For Iris Sparks and Gwen Bainbridge, partners in The Right Sort Marriage Bureau in London, life is turning out to be uncomfortably close to William Faulkner’s quotation, “The past is never dead.  It’s not even past.” 

Interestingly, Iris’ and Gwen’s pasts are completely different.  During the Second World War, which ended just a year before the novel begins, Iris was a member of the British Secret Service.  No longer a member of MI6, she is still bound by the agency’s confidentiality rules; there are certain things she cannot discuss, even with Gwen.

Gwen, on the other hand, has led a protected life, or at least she had led such a life until her husband, a naval officer, was killed in the war.  Heartbroken by his death, she became mentally unstable and was institutionalized at her in-laws’ insistence.  That, in turn, gave them control of her young son Robbie and her finances, which has led to her living, most unhappily, with them.

Although Iris is now a civilian, she hasn’t lost any of her investigative talents or her intuition, and she’s aware that a woman is following her.  Giving her the slip, Iris arrives at her flat only to find, much to her dismay, that her former lover is there.

A brief argument between Iris and Andrew ends in Iris leaving the flat to spend a few days with Gwen and her aristocratic family.  Then a strange incident occurs–a woman is found murdered in her flat, and not surprisingly the police at first believe it’s Iris.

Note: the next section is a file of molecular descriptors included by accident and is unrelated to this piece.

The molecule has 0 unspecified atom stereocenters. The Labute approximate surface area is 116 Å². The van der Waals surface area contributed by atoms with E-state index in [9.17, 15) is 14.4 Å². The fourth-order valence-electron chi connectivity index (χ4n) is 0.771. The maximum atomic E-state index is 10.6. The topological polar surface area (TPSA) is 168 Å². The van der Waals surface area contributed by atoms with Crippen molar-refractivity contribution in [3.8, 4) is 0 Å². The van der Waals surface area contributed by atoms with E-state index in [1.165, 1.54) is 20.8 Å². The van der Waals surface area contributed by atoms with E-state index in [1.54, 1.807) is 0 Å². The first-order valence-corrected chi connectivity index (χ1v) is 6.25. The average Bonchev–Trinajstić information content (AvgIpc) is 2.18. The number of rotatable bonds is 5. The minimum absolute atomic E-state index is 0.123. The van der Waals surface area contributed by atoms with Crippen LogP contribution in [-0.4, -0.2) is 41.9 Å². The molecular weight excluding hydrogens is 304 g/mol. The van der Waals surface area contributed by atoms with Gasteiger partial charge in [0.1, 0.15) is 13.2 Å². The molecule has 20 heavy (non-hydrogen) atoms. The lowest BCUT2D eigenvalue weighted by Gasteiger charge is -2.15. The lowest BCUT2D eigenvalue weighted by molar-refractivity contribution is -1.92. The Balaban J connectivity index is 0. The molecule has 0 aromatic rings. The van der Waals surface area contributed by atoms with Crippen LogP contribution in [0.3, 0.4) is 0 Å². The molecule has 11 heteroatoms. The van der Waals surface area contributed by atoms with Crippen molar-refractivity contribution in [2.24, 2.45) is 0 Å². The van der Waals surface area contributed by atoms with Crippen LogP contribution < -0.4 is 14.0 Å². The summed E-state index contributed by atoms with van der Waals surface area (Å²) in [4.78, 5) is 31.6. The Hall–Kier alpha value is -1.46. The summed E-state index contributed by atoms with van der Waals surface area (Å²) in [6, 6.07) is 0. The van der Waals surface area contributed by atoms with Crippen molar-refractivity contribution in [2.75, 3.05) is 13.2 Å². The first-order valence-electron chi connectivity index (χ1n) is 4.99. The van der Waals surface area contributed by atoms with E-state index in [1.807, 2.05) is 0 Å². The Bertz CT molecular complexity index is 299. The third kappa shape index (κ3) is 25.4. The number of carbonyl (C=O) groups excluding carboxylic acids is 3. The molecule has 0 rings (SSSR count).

Neither Iris nor Gwen is able to leave the past behind.  In Iris’ case it’s because Andrew has re-entered her life and brought with him the mysterious woman who was following her.  In Gwen’s case, she’s getting ready for an appearance in the Court of Lunacy (now known as the Court of Protection) to petition the Master of Lunacy for her parental rights and control over her finances.

Gwen and Iris are definitely sisters under the skin; despite superficial differences they have similar thoughts and feelings.  They are physically different and come from very different backgrounds, yet their outlook on life and the things they believe in explain their close relationship.

In addition to Gwen and Iris, there’s a cast of characters that weave in and out of the protagonists’ lives, some supportive, some not.  On the difficult side for Gwen are her formidable in-laws, Lord and Lady Bainbridge; for Iris, it’s the return of Andrew and all the unwanted baggage he brings with him.  Balancing that for Gwen is her son Ronnie, for whom she’s attempting to regain control of her life; for Iris there’s her somewhat tenuous relationship with Archie, her underworld protector.

The Unkept Woman is the fourth novel in the Iris Sparks/Gwen Bainbridge series.  As the books progress, readers can see the growth of both women due to two factors–their own strengths and personalities and the changing times and mores following World War II.

Allison Montclair is the pen name of the prolific author of historical mysteries and works of fantasy, horror, theater, and science fiction.  You can follow her at various sites on the internet.

Check out the complete Marilyn’s Mystery Reads at her website.  In addition to book review posts, there are sections featuring Golden OldiesPast Masters and Mistresses, and an About Marilyn column that features her opinions about everything to do with mystery novels.

COLD AS HELL by Lilja Sigurdardóttir: Book Review

Áróra and Ísafold are sisters, but they aren’t very much alike.  Their mother is English, their late father was an Icelander, the two women grew up in both countries and are fluent in English and Icelandic.  That’s about all they have in common, and their different personalities and lifestyles have led to an estrangement.